Using Inline SVG Sprites in WordPress Themes

Using Inline SVG Sprites in WordPress Themes

I have been integrating inline SVGs into some of my latest WordPress themes. This is just a quick tutorial on the techniques that I have experimented with. Feel free to leave feedback and suggestions in the comments below.

So let’s get it started!

Inline SVG simply refers to SVG markup that is included in the markup for a webpage. Using an inline SVG sprite will save an HTTP request but it does mean the sprite is not cached by the browser. Also, note that browser support is good to go these days.

Note: Throughout this tutorial I will am using /images/sprite.svg.php as my sprite and directory location.

Include your SVG Sprite

First off, you will need to include your sprite directly following the opening body tag, to ensure maximum compatibility throughout your templates. I found the easiest method to retrieve the sprite is to use the native get_template_part() function, directly in the header.php file.

And here’s a screenshot:
get-template-part-inline-svg

Modify the SVG extension

Add the .php extension to your sprite image file, so that it becomes .svg.php. Essentially, sprite.svg is now sprite.svg.php. You could add a Gulp copy task to build a duplicate sprite.svg.php file for you, but for the purpose of this tutorial, we are just renaming the .svg file. That’s on my todo list for sure!

Use Inline SVGs

At this point, you should see your sprite loaded in your source code. Now you’re all set to include the SVG’s throughout your theme. Below is the method I’ve grown to use. I typically interchange the second div element with an <a> element if required.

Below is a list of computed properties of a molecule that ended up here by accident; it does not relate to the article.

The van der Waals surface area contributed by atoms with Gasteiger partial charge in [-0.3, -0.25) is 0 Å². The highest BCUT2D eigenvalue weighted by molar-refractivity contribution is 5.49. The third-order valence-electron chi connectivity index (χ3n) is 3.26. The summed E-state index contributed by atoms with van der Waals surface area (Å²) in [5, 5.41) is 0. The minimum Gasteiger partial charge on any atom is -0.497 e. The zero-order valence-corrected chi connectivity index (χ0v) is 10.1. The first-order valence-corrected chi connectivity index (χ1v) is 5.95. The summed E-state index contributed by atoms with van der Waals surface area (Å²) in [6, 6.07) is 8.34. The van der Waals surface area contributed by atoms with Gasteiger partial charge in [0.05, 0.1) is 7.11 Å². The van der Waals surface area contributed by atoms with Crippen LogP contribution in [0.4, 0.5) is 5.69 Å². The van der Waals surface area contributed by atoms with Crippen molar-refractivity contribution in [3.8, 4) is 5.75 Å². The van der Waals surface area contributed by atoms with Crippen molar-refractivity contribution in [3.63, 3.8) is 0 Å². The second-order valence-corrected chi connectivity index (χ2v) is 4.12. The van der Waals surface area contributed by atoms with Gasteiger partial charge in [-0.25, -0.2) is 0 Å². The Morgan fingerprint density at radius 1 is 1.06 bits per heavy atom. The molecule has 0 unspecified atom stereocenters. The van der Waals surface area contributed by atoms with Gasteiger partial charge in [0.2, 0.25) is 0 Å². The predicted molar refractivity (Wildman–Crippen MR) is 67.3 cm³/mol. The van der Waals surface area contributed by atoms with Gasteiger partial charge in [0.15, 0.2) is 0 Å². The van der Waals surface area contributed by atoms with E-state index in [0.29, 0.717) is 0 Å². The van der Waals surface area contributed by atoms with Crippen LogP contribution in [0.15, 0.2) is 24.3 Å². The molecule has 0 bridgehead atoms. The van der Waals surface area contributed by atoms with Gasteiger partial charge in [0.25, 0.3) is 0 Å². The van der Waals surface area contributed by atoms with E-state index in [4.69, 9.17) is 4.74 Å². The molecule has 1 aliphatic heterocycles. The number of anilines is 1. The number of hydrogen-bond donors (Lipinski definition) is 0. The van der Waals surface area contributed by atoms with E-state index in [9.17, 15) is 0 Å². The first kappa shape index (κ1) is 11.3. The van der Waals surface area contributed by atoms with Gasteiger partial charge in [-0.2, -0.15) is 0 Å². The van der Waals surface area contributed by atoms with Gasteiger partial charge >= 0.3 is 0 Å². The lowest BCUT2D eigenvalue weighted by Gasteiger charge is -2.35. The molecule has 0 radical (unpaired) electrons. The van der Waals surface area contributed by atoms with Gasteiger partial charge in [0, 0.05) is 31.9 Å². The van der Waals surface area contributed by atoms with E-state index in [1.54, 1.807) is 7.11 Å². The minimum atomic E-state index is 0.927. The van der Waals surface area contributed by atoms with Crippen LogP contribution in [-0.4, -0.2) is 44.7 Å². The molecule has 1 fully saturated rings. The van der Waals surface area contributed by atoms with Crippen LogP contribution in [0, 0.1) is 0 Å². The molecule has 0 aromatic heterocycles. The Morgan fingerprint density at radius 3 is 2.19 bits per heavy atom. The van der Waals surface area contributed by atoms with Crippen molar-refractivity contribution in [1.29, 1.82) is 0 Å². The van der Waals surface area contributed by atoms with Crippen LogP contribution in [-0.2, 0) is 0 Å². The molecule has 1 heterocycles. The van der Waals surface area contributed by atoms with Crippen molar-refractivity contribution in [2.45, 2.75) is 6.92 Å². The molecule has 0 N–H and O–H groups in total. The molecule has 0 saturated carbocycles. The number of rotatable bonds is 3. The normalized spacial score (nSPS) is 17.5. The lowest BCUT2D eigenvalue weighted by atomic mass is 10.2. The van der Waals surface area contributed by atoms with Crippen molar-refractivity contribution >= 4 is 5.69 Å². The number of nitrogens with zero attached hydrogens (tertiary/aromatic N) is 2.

Edit: I have updated the gist to check if the sprite is loaded via the Customizer. If so, we need to add get_template_directory_uri() in order to load the sprite appropriately in the Customizer view.

Add Styling

For styling, I include the .svg__wrapper styles once, and then assign height and width attributes to particular SVGs throughout the theme. I’ve found this to be the most efficient method so far to prevent doubling up on CSS — although if you have better alternative, I’d love to see it.

Enjoy!

All in all, this is the method that I’ve been experimenting with lately. Again, I’d appreciate any feedback or suggestions — just leave a comment below.


Also published on Medium.

Leave a Reply to Josh Riser Cancel reply

Your email address will not be published. Required fields are marked *

Up Next:

Beautiful Theme Documentation with WPThemeDoc

Beautiful Theme Documentation with WPThemeDoc